Next was the day's main attraction, Mercado Roberto Huembes. We weren't disappointed. The market was large and contained hundreds of stalls replete with fresh fruits and vegetables, meats, and seafood. Among the unique sights were tortillas being made and live iguanas to be used for soup.

We ate twice, first at a small tortilla stall and then at a larger food court where the selection of soups was too tempting to forgo even though our stomachs were mostly full. We split a mondongo, which was a huge pile of tripe and starchy vegetables in savory yellow broth. Despite our best efforts we were unable to finish the bowl, but there was a friendly toothless dude who immediately scooped up the remnants.

I made a couple of videos of the Huembes market. It was a great market with lots to see and delicious food. While it didn't quite reach the heights of Mercado de Abastos in Oaxaca or Mercado Bazurto in Cartagena, I found it more enjoyable than the markets of Mexico City and a lot better than what we found in Panama City. We never felt remotely uncomfortable or unsafe in the market or anywhere else in Managua. Of course, we were never out after dark and we were never on our own except in the market.

Posted by zzlangerhans 04:00 Archived in Nicaragua Comments (0)

Hola Nicaragua!

A month after we'd gotten home from our Central Europe road trip in August, it was already time to think about where we were going to go for the kids' winter break from school. Staying home with the kids off school for two weeks was definitely not an option. I was also determined to go somewhere warm rather than have to worry about my Florida kids being miserable in cold weather. I flirted with Senegal but eventually decided the risk of malaria was too high. Next came Ecuador, but I didn't feel comfortable with the crime in Guayaquil or the altitude in Cuenca. I've already been to Colombia and Costa Rica, and to Brazil four times. The Yucatan was a possibility, but we'd been in central Mexico just two years earlier. I thought about a Caribbean cruise involving Bonaire and Curaçao, but I've actually never taken a cruise before so I put the idea on the back burner. One night I was fooling around with Google Maps, which is always open on my desktop. I like to click and drag the map around and zoom in and out, and my eye kept falling on that big lake positioned incongruously in the middle of Nicaragua. I'd never thought very seriously about going to Nicaragua. I wasn't sure how safe it was, or if there was anything to see that was differentiated from Costa Rica. My zoom function showed me a tantalizing hourglass-shaped island in the middle of that gigantic lake, along with a lot more interesting-looking lakes, peninsulas and islands around the country. Soon I had more windows open researching various places in Nicaragua and after a couple of hours I knew we had our destination.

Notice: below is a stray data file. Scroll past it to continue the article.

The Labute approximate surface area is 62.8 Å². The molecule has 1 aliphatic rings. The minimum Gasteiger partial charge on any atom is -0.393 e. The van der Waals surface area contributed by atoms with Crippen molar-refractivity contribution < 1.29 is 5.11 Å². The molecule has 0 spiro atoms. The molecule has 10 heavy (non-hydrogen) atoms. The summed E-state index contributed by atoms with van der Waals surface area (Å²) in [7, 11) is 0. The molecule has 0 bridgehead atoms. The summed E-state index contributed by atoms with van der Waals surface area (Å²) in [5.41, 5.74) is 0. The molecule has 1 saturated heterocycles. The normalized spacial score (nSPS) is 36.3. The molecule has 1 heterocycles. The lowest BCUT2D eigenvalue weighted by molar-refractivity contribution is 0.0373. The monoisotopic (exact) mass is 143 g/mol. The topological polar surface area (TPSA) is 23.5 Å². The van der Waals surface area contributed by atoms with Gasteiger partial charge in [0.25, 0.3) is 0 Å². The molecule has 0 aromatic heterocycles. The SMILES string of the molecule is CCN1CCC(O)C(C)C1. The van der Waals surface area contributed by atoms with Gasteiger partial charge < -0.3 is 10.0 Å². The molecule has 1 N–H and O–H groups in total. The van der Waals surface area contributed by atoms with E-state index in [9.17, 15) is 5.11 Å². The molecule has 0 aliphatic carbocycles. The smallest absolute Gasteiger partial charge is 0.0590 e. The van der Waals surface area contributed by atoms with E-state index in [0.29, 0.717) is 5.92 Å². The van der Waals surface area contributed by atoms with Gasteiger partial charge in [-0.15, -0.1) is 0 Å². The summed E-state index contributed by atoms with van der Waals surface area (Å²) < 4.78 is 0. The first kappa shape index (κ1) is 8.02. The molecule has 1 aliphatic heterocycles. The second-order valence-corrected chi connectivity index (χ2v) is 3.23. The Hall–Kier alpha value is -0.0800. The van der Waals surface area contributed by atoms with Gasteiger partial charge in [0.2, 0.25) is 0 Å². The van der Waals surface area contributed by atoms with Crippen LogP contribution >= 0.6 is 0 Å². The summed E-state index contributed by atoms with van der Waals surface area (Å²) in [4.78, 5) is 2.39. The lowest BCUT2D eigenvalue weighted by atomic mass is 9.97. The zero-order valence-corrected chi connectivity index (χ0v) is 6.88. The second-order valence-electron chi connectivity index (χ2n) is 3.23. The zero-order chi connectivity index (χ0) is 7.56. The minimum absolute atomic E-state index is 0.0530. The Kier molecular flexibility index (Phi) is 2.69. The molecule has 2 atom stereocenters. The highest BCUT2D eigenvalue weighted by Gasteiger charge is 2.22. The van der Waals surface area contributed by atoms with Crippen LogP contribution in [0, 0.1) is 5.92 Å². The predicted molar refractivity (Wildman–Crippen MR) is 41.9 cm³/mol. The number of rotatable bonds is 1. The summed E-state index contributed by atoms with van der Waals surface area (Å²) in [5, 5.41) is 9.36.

My next job was figuring out how to do the trip. Renting a car didn't seem like the best move, given potential concerns about the quality of the road network and some crime issues. It seemed like the best option would be to base ourselves in the colonial city of Granada and arrange some field trips to nearby attractions like volcanoes and islands. Fortunately, while researching day trips I came across a company called Nicaragua Adventures which had stellar reviews across the board on TripAdvisor. We'd never traveled with a tour company before, but I thought that the relative cheapness of Central America might allow us to arrange a personalized itinerary so that we could get everywhere we wanted with one outfit without sacrificing our independence. I sent the company an inquiry and after trading a couple of e-mails, I had a ten day itinerary in hand that was far more extensive and ambitious than the localized trip I'd been thinking of. I decided on the maximum amount I'd pay to close the deal, and when I got the quote it was comfortably on the lower side of that number. We were going to have assistance on a vacation for the first time.

That's the story of how we ended up traveling for ten days around a country which up until that time I'd never seriously considered visiting. Nicaragua turned out to be a unique and exciting country full of natural wonders, beautiful landscapes, and friendly people. It's a great example of why when it comes to travel, it always pays to keep an open mind.

Posted by zzlangerhans 17:58 Archived in Nicaragua Comments (0)